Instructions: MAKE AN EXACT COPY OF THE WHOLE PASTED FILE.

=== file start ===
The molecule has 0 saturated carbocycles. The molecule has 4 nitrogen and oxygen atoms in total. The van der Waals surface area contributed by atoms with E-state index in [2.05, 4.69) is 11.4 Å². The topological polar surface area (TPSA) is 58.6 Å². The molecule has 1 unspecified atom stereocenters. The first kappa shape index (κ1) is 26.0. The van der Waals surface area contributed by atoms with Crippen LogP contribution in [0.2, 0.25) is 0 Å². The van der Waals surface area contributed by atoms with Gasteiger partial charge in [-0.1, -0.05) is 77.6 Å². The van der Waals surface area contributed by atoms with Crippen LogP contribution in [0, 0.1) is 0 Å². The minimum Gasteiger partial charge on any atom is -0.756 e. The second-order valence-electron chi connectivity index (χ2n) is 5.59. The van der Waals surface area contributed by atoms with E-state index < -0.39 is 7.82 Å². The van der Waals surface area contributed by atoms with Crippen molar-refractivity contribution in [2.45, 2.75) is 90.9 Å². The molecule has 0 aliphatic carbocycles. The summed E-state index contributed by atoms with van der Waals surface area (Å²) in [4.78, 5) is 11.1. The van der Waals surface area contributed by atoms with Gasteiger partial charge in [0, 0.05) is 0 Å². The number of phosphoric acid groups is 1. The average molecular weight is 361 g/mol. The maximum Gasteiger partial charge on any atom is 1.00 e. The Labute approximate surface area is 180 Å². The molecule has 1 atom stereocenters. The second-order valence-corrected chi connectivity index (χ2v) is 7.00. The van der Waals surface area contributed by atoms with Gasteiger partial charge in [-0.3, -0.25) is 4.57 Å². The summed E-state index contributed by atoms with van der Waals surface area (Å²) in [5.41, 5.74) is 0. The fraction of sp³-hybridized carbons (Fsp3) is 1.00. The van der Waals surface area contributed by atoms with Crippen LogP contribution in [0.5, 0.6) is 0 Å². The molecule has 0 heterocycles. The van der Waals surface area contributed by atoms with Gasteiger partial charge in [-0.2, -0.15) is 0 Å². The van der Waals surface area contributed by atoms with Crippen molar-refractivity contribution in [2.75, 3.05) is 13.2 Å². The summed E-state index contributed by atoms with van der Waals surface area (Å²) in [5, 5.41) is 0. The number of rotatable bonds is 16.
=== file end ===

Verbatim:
The molecule has 0 saturated carbocycles. The molecule has 4 nitrogen and oxygen atoms in total. The van der Waals surface area contributed by atoms with E-state index in [2.05, 4.69) is 11.4 Å². The topological polar surface area (TPSA) is 58.6 Å². The molecule has 1 unspecified atom stereocenters. The first kappa shape index (κ1) is 26.0. The van der Waals surface area contributed by atoms with Crippen LogP contribution in [0.2, 0.25) is 0 Å². The van der Waals surface area contributed by atoms with Gasteiger partial charge in [-0.1, -0.05) is 77.6 Å². The van der Waals surface area contributed by atoms with Crippen LogP contribution in [0, 0.1) is 0 Å². The minimum Gasteiger partial charge on any atom is -0.756 e. The second-order valence-electron chi connectivity index (χ2n) is 5.59. The van der Waals surface area contributed by atoms with E-state index < -0.39 is 7.82 Å². The van der Waals surface area contributed by atoms with Crippen molar-refractivity contribution in [2.45, 2.75) is 90.9 Å². The molecule has 0 aliphatic carbocycles. The summed E-state index contributed by atoms with van der Waals surface area (Å²) in [4.78, 5) is 11.1. The van der Waals surface area contributed by atoms with Gasteiger partial charge in [0, 0.05) is 0 Å². The number of phosphoric acid groups is 1. The average molecular weight is 361 g/mol. The maximum Gasteiger partial charge on any atom is 1.00 e. The Labute approximate surface area is 180 Å². The molecule has 1 atom stereocenters. The second-order valence-corrected chi connectivity index (χ2v) is 7.00. The van der Waals surface area contributed by atoms with Gasteiger partial charge in [-0.3, -0.25) is 4.57 Å². The summed E-state index contributed by atoms with van der Waals surface area (Å²) in [5.41, 5.74) is 0. The fraction of sp³-hybridized carbons (Fsp3) is 1.00. The van der Waals surface area contributed by atoms with Crippen LogP contribution in [0.5, 0.6) is 0 Å². The molecule has 0 heterocycles. The van der Waals surface area contributed by atoms with Gasteiger partial charge in [-0.2, -0.15) is 0 Å². The van der Waals surface area contributed by atoms with Crippen molar-refractivity contribution in [2.75, 3.05) is 13.2 Å². The summed E-state index contributed by atoms with van der Waals surface area (Å²) in [5, 5.41) is 0. The number of rotatable bonds is 16.